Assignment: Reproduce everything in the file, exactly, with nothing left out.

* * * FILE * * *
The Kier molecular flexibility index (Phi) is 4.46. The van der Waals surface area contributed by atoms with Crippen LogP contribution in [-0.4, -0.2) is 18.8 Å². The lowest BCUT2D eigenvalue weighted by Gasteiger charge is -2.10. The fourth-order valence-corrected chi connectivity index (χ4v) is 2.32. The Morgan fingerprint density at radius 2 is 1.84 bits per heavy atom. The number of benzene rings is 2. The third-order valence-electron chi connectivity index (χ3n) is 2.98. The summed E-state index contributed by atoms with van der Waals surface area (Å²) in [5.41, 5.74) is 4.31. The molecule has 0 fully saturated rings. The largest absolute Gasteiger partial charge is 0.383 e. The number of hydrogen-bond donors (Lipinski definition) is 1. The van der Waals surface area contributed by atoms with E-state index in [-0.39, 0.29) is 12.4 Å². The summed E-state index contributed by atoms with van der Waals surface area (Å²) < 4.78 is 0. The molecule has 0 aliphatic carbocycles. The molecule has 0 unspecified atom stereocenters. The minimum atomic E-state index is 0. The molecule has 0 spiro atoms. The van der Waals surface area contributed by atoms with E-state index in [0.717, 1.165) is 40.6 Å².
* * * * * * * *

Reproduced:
The Kier molecular flexibility index (Phi) is 4.46. The van der Waals surface area contributed by atoms with Crippen LogP contribution in [-0.4, -0.2) is 18.8 Å². The lowest BCUT2D eigenvalue weighted by Gasteiger charge is -2.10. The fourth-order valence-corrected chi connectivity index (χ4v) is 2.32. The Morgan fingerprint density at radius 2 is 1.84 bits per heavy atom. The number of benzene rings is 2. The third-order valence-electron chi connectivity index (χ3n) is 2.98. The summed E-state index contributed by atoms with van der Waals surface area (Å²) in [5.41, 5.74) is 4.31. The molecule has 0 fully saturated rings. The largest absolute Gasteiger partial charge is 0.383 e. The number of hydrogen-bond donors (Lipinski definition) is 1. The van der Waals surface area contributed by atoms with E-state index in [-0.39, 0.29) is 12.4 Å². The summed E-state index contributed by atoms with van der Waals surface area (Å²) < 4.78 is 0. The molecule has 0 aliphatic carbocycles. The molecule has 0 unspecified atom stereocenters. The minimum atomic E-state index is 0. The molecule has 0 spiro atoms. The van der Waals surface area contributed by atoms with E-state index in [0.717, 1.165) is 40.6 Å².